Never in my life have I deplaned to an airport covered in my team's banner, stickers and wallpaper. I suppose this is commonplace if you work in advertising or for a big brand that spends on splashy ads, but when you're a journalist, it's novel. This is what happened to me after I exited the plane from Addis Ababa, Ethiopia to Gaborone, Botswana to help lead our first-ever Forbes Under 30 Africa Summit; the capital's airport was covered in Forbes Under 30 signage.
Aside from stroking my ego, the prevalence of Under 30 paraphernalia seems to symbolize the country's reception of young entrepreneurs shaping the world. Of course, I'm generalizing as a Western reporter and outsider–and we were among a self-selecting group of Batswana entrepreneurs and leaders–but it was unlike the local reception of any other Under 30 Summit I've led (and that number is now close to 10).
In the days that followed, we ran speaker programming that centered on global collaboration and local celebration. This ranged from a chat between Botswana's President Mokgweetsi Masisi and Forbes' Chief Content Officer Randall Lane to a panel with leading Batswana women, including former Miss Botswana Emma Wareus, who is now a U.S.-based tech leader. "I started realizing I wanted to be in a space where I can create, innovate, learn fast and fail–and create things that will be better for future generations," Wareus said of leaving Botswana and pursuing entrepreneurship.
And of the four talks I moderated, my favorite was the fireside between myself and Brandon Moak, who, at 26, became the youngest CTO of a publicly traded company when his autonomous trucking company Embark went public in 2021. But what's crazier than running a public company when most are still working their first full-time jobs is that Embark plans to have its first product on the market by 2024–years from the IPO. "Building self-driving technology is really hard, and it takes a lot of time to build the product," said Moak. "Capitalizing the business was really important."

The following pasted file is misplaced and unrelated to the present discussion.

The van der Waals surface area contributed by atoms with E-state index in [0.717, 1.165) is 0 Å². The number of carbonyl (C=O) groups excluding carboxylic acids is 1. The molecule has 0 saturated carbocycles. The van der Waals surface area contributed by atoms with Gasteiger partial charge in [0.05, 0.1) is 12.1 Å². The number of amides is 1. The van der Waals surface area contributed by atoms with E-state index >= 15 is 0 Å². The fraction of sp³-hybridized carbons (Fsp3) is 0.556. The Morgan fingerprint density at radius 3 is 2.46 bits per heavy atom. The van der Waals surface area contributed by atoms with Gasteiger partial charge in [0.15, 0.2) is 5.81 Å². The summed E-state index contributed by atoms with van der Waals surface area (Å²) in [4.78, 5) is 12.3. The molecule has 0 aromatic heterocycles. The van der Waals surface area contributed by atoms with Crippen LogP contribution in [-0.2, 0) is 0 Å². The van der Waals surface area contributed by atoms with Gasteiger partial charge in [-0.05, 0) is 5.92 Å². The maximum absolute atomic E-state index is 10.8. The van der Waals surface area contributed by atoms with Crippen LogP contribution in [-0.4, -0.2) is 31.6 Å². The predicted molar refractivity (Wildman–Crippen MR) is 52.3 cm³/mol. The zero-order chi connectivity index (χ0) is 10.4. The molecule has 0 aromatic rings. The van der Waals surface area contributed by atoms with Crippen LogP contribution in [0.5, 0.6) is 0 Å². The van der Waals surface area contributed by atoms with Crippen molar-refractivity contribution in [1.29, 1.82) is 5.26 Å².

You can see all of this and more from the Summit, right here.
Our fourth annual AI 50 list, produced in partnership with Sequoia Capital, recognizes standouts in privately-held North American companies making the most interesting and effective use of artificial intelligence technology.
This week, the New York Times published an explosive piece on Forbes 400 cover subject Ryan Breslow. The publication reports that the founder of online checkout company Bolt inflated his company's metrics and stretched the truth to give the business its impressive valuation and reputation. Here's that story, and ours, too. In response to the Times report, Breslow wrote an extremely long Twitter thread calling the story a "hit piece"–you can read that here, if you have an hour to kill.
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